Book value is a financial measure of a business and a tool that helps investors determine if its stock is a good deal.
The book value of a business is the total value of all of its assets minus all of its liabilities.
Investors compare a company’s book value to its stock price, to judge whether stocks are undervalued or overvalued.
Book value works best on durable goods companies, compared to service providers or companies with intangibles.
- Visit the Business Insider Investment Reference Library for more stories.
When looking for stocks to buy, investors often need to look closely at companies’ financial data. One of the big things they look at is book value.
Book value is a calculation that aims to determine the true and full value of a business, based on its assets. This is essentially the break-up value, which is the amount the company would be worth if it were liquidated.
Investors use book value to help them judge whether a company’s shares are overvalued or undervalued.
Let’s dive deeper into book value, how it’s calculated, and what it means.
What is book value?
Book value actually has two related meanings. In the accounting world, book value refers to the value of a particular asset on a company’s balance sheet – say, a property or a piece of equipment. The carrying amount of the asset is its original cost, less depreciation (its decreasing value as it ages or wears out). It is mainly used for tax purposes.
In the investment / finance world, the meaning of book value is an expanded and extrapolated version of the first definition. It is the total value of all the assets of the business – the value of all the goods, properties, funds and other things that it owns –less its liabilities – its expenses and debts. Usually, the value of any intangible asset, such as intellectual property or patents, is also subtracted.
This sum aims to quantify what a company is “really worth”. This is the amount that theoretically represents the break-up value of the business. If the company went bankrupt or was dismantled and sold, that book value would be used to determine what individual shareholders would receive – roughly, the cash value of their individual shares.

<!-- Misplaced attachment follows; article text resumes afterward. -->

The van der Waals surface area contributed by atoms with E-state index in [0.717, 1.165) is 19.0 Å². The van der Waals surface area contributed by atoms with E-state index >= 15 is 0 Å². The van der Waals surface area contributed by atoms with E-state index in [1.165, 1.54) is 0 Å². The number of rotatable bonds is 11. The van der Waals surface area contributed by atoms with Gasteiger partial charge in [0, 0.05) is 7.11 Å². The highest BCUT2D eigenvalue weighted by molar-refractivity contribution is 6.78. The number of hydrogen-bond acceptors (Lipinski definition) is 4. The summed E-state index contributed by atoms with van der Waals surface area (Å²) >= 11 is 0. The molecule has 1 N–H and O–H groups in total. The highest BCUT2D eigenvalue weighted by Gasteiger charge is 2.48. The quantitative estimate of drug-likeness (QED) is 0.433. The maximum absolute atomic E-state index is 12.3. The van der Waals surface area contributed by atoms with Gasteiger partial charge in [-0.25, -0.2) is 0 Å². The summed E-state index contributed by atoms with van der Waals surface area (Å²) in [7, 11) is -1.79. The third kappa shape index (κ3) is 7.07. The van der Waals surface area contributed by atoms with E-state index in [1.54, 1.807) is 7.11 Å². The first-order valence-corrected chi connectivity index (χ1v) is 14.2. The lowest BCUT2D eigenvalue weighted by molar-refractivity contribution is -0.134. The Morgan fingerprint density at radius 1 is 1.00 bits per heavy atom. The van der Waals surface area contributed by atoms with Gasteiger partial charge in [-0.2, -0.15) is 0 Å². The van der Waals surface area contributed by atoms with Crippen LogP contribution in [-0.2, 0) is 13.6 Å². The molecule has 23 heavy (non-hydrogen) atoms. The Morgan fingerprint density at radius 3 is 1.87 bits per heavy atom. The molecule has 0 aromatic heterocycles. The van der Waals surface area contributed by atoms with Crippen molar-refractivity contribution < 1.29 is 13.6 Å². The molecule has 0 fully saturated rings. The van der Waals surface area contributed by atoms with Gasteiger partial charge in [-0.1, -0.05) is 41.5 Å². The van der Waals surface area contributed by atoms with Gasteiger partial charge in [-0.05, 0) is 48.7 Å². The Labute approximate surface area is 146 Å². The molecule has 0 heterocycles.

How to calculate book value and book value per share
Book value is not often included in a company’s stock listings or online profile. To find its book value, you need to look at its financial statements, and all the assets and liabilities on its balance sheets. Add up all assets, subtract all liabilities and the result is the book value.
When valuing a business, the book value can be calculated as follows:
Carrying amount = Total assets – Intangible assets – Liabilities
What is the book value per share?
Although you have to calculate the book value yourself, most online stock quotes include a related metric that is also useful to investors: Book Value Per Share (BVPS). Book value per share shows how much dollars each share will receive if a company is wound up and its creditors paid.
Expressed as an amount in dollars, BVPS breaks down the overall book value of the company by dividing it by all the outstanding shares of the company, to arrive at an amount per share. This amount can be compared to the current market price of the share.